On Denis Villeneuve’s Polytechnique

by Carolina Benalcázar Volume 23, Issue 1 / January 2019 4 minutes (899 words)

Montréal-based filmmaker Denis Villeneuve has, in the last years, become an important name in the Hollywood science fiction realm for his work on Arrival (2016) and Blade Runner 2049 (2017). Not only have these films grossed millions of dollars around the world, they have also been met with a rather consensual critical acclaim. Reviewing Arrival, Film Comment‘s Devika Girish applauded Villeneuve for rendering its protagonist’s quest to investigate the presence and language of a floating alien ship in rural Montana with sensuous audiovisual synergy. One year later, the same magazine published a review on Blade Runner 2049, in which the author Jonathan Romney urged his readers to watch the film on the big screen for its use of sensuous detail. As accounted by the reviewers above, such visual sensuality is characteristic of most of Villeneuve’s work, and along with his predilection for crafting intricate and exciting narrative twists; it attests to an undeniable talent. This, however, will not be the subject of this text. A few years before Arrival and Blade Runner 2049 came to being, he directed a much smaller film in terms of its scale of production, titled Polytechnique. A recreation of Canada’s most harrowing massacre to date, this film follows the lives of three people involved in the events: the killer, a witness and a survivor. Although radically distant from Villeneuve’s current science fiction momentum, this film is very much revelatory of the aesthetic pleasures he seems to take in the creation and treatment of images. Described as sensuous in Arrival and Blade Runner 2049, such aesthetic pleasures come off as unapologetically harrowing in Polytechnique.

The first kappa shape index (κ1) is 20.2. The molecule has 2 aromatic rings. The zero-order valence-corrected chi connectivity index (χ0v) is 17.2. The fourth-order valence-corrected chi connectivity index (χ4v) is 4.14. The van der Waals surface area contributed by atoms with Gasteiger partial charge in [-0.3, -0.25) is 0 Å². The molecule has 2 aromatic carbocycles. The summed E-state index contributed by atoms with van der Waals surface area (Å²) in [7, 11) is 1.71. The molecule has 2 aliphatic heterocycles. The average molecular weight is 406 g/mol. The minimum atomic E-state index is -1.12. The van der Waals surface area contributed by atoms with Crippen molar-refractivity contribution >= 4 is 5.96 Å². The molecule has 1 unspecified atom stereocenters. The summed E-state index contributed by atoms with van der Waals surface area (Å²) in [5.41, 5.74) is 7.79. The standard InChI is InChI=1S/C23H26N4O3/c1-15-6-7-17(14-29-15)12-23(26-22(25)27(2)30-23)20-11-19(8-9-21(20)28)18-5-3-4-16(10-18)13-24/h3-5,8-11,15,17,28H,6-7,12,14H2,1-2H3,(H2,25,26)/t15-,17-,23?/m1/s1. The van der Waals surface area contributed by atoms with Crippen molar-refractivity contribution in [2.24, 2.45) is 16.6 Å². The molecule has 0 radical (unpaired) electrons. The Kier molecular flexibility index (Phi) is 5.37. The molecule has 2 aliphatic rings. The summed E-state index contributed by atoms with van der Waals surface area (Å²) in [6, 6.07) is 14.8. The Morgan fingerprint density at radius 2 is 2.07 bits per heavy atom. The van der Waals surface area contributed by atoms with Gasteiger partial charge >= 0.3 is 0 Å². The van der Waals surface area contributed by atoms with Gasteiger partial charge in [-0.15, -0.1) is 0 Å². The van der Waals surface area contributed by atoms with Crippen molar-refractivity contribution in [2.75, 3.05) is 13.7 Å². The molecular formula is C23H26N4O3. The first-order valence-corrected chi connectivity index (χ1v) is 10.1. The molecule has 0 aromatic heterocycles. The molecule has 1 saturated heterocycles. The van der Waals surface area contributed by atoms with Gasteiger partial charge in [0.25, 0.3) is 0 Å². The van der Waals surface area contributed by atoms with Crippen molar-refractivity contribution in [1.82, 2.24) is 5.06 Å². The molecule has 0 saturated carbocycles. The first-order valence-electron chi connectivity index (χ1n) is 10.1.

Almost thirty years after Marc Lépine assassinated fourteen young women and left many others injured, I find myself with a chill running down my spine as I write these words not far from where the femicide took place: Université de Montréal’s École Polytechnique. Discussing the university’s brutalist architectural style, a student who goes there described to me its internal labyrinthine structure as “nightmare material”. The corridors, that are indeed important scenarios of the film in question, are undeniably nightmarish, a characteristic Villeneuve seems to exploit more in the name of sensationalism than anything else. Indeed, the corridors are also the site of exciting visual challenges and explorations, as exemplified by the oftentimes awkward camera angles and ingenious movements he lavishes on throughout the massacre sequence. In doing so, we are offered not one, but three points of view that unexpectedly meet during the film, and that compose the kind of intricate narrative structure Villeneuve has become known for devising, and that is best achieved in Incendies (2010). Such unexpectedness attests to Villeneuve’s talent to produce surprise in his audiences, and although the surprise factor makes itself present in scenes such as the one in which we discover that one of the girls survived the shooting, it is his insistence to achieve realism through representation that strikes me the most, one which I wonder the ethical implications of.